How did you do on saving money this Christmas? Did you blow your budget? Are you dreading the arrival of bills in your mailbox instead of holiday cards?
We are raising three munchkins on a pretty tight budget. Here are a few things our family did this year to help refocus our Christmas:
Each year, we spend time making baked goods to give to friends and family on Christmas Eve. or Christmas Day. The children love spending the time putting together plates to give out and we have fun making the rounds and wishing others “Merry Christmas!” We have decorated sugar cookies, delivered plates of double chocolate brownie squares, and last year we even put together little s’more kits in cellophane bags. This is a great way to direct the children’s focus onto giving instead of receiving.
Last year was our first year to practice Secret Santa as a family and the children really enjoyed shopping for one family member. We wrote down the names of our immediate family members and took each child to shop for their person individually. This year, we encouraged the kids to look at their sibling’s Wish List (since Mom and Santa can’t do it all ). This worked really well and helped them focus on giving a gift the other person would love to open!
Instead of allowing endless Santa lists to be made, we encouraged the kids to think about what they really wanted for Christmas. We explained to them that big ticket items (like an iPad or Nintendo 3ds) would most likely not be purchased as gifts. Each child met with us individually to come up with a list of the “Top 5” gifts they would like to receive. We clarified for them that not all five gifts would be purchased, but we wanted to have a good idea of what they would like if Grandma or Santa asked. Refocusing on quality, not quantity and avoiding the “I want everything I see in the commercials and store ads” syndrome.
This year, I also spread out the opening of gifts. We were blessed to bake Christmas Eve. dinner for my parents and grandma. After enjoying a homemade Italian dinner, the children opened up one gift each from their Great Grandma, which was pajamas. We only allowed one child at a time to open their gift, then that child changed into their new jams, and thanked Great Grandma. This turned what could have been a two minute gift opening into twenty minutes of enjoying the process of receiving a great gift. My parents also bought the children each two gifts. We set a slow pace with these as well. Each child opened up one gift and played with it, then we had dessert before we unveiled that they had a second gift from Grandma and Grandpa to open. We made sure to focus on thankfulness and family throughout the night.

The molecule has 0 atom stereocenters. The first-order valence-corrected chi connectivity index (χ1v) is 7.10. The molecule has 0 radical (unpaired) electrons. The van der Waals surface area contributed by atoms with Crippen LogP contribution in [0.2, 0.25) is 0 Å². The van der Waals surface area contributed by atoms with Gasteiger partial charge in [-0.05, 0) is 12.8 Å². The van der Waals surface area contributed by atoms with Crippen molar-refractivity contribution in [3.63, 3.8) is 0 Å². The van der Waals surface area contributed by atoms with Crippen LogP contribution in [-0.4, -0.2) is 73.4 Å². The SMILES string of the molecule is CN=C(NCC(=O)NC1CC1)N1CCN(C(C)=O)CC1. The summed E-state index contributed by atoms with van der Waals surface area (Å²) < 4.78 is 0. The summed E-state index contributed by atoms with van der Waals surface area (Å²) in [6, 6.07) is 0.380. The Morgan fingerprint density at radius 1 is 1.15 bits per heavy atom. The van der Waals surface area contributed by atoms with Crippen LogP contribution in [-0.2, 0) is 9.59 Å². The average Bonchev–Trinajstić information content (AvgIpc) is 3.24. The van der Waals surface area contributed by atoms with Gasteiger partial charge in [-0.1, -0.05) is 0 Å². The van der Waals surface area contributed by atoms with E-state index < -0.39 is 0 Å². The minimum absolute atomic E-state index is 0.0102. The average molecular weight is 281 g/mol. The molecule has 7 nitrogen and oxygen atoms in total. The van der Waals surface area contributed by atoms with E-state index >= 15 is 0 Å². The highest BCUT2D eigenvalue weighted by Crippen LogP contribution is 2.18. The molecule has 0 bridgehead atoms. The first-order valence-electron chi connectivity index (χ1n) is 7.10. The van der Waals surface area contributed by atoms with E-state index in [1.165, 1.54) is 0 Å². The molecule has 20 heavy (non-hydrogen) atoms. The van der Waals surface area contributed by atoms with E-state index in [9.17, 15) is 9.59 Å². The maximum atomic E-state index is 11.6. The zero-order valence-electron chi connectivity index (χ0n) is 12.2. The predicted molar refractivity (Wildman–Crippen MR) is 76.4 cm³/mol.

On Christmas morning, the kids opened up stockings and played with those gifts for the morning. After lunch, the children gave out their Secret Santa present and received two presents from mom and dad. This helped eliminate endless gifts and piles of toys. In fact, the toys they received from us were purchased earlier in the year with coupons or while they were on sale. The children received gifts they truly enjoyed, but not a huge pile, and they did not seem to miss the pile.
My husband and I also decided not to give gifts to each other and save the money for an upcoming road trip where we know we will want to spend money going out to eat and have extra travel expenses to incorporate into our budget.